The major operational phases and milestones are:
1. Launch and transfer to orbit: (provide date, and summary overview)
Planck was launched from the Centre Spatial Guyanais in Kourou (French Guyana) on 14 May 2009 at its nominal lift-off time of 13:12 UT, on an Ariane 5 ECA rocket of Arianespace2. ESA’s Herschel observatory was launched on the same rocket. At 13:37:55 UT, Herschel was released from the rocket at an altitude of 1200 km; Planck followed suit at 13:40:25UT. The separation attitudes of both satellites were within 0.1 deg of prediction. The Ariane rocket placed Planck with excellent accuracy (semimajor axis within 1.6% of prediction), on a trajectory towards the second Lagrangian point of the Earth-Sun system (“L2”). After release from the rocket, three large manoeuvres were carried out to place Planck in its intended final orbit. The first (14.35 ms−1), intended to correct for errors in the rocket injection, was executed on 15May at 20:01:05 UT, with a slight overperformance of 0.9% and an error in direction of 1.◦ 3 (a touch-up manoeuvrewas carried out on 16 May at 07:17:36 UT). The second and major (mid-course)manoeuvre (153.6ms−1) took place between 5 and 7 June, and a touch-up (11.8 ms−1) was executed on 17 June. The third and final manoeuvre (58.8ms−1), to inject Planck into its final orbit, was executed between 2 and 3 July. The total fuel consumption of these manoeuvres, which were carried out using Planck’s coarse (20N) thrusters, was 205 kg. Once in its final orbit, very small manoeuvres are required at approximately monthly intervals (1 ms−1 per year) to keep Planck from drifting away from its intended path around L2. The attitude manoeuvres required to followthe scanning strategy require about 2.6 ms−1 per year. Overall, the excellent performance of launch and orbit manoeuvres will lead to a large amount (∼160 kg, or ∼40% of initial tank loading) of fuel remaining on board at end of mission operations.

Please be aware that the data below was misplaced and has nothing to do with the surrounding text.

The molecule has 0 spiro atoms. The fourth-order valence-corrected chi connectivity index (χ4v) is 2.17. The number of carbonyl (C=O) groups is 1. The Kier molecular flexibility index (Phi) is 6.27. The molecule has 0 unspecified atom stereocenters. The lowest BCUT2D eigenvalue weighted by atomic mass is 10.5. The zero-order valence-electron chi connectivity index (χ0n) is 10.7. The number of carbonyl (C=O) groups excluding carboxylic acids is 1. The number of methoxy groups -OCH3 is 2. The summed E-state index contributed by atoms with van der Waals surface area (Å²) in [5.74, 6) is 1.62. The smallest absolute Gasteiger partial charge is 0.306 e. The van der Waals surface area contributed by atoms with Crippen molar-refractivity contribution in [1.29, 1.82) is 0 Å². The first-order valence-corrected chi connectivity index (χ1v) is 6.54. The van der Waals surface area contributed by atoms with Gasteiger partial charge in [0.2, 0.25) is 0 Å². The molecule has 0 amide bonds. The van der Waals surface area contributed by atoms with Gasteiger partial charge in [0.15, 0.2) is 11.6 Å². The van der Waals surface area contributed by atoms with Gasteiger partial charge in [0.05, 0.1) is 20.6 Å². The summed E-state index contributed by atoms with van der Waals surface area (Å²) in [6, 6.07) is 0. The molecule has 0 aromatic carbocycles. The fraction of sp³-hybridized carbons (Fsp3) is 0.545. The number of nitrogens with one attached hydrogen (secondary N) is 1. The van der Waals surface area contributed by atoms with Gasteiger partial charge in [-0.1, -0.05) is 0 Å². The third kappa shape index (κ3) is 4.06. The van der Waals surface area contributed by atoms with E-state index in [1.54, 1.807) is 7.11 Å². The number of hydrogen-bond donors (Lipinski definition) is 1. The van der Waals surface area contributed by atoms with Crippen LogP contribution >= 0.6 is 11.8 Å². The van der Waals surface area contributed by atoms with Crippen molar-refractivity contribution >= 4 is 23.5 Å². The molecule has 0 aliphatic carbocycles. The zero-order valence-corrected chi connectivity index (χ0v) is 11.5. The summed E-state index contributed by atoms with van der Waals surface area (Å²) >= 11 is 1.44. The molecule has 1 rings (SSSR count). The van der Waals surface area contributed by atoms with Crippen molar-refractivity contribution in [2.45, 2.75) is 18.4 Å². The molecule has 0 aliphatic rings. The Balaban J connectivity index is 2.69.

2. Calibration and Performance Verification: (provide date, and summary overview)
3. Nominal Mission: (provide date, and summary overview)
4. Extended Mission: (provide date, and summary overview)
5. LFI-only phase: (provide date, and summary overview)
5. End-of-life: (provide a vague estimation)
Provide a description of the product Planck Operational State History.
European Space Agency
(Planck) Low Frequency Instrument